Laurie Johnson
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Puck, Philostrate and the locus of A Midsummer Night’s Dream’s topical allegory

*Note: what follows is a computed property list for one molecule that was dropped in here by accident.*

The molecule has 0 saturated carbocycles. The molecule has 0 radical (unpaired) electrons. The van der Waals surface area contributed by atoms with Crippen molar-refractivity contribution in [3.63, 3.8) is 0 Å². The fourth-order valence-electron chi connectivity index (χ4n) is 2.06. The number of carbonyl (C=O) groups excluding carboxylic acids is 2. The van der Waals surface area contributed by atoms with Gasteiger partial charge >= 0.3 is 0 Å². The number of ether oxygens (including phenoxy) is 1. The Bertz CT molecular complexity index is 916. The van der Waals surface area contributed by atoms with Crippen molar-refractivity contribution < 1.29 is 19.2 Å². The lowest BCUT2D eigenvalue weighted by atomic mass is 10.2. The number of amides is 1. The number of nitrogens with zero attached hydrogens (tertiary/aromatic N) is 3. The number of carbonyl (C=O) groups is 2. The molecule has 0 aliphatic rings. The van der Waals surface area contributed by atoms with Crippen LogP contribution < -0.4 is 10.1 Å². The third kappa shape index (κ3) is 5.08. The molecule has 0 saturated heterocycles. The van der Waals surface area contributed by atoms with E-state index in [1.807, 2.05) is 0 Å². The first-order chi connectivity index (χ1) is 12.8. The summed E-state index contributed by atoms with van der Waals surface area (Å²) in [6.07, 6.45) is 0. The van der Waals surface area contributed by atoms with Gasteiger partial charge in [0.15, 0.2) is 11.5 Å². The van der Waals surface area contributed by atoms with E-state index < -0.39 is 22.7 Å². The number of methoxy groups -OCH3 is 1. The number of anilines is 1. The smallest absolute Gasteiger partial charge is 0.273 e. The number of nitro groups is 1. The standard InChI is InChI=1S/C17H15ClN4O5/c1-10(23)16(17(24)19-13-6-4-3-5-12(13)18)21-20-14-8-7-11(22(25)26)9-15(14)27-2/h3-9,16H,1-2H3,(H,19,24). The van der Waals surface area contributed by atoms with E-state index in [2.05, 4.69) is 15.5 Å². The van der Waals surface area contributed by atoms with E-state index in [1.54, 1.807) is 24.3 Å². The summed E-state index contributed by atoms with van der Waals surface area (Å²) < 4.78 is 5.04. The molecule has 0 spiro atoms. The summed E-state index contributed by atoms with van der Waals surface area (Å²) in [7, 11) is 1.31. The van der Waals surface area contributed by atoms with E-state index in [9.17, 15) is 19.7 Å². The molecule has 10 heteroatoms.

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This chapter examines how the supernatural elements in A Midsummer Night’s Dream are constructed from mythical and folkloric sources but reconfigured as contemporary topical allusions. The play thus seems to be a locus for potentially competing influences: borrowing from the past while also writing to the present moment, most likely to excite the interest of his audiences and their yen for gossip or scandal. Shakespeare’s invention of the name ‘Puck’ for the puckle figure of folklore creates opportunities for every member of an audience to see the figure as consonant with their own local knowledge of such a sprite, but also enables the playwright to develop an allusion to George Buck and his competition with John Lyly for the reversion of the Master of Revels. The play thus also positions the censor as its first audience, with the allusion and Puck’s epilogue addressed directly to the Master of Revels at the time, Edmund Tylney, making amends for recent offences by Shakespeare’s company. The forest outside Athens becomes the site for a clash between modes of signification – sources and topicality – anchoring supernatural elements to far more worldly contemporary issues.

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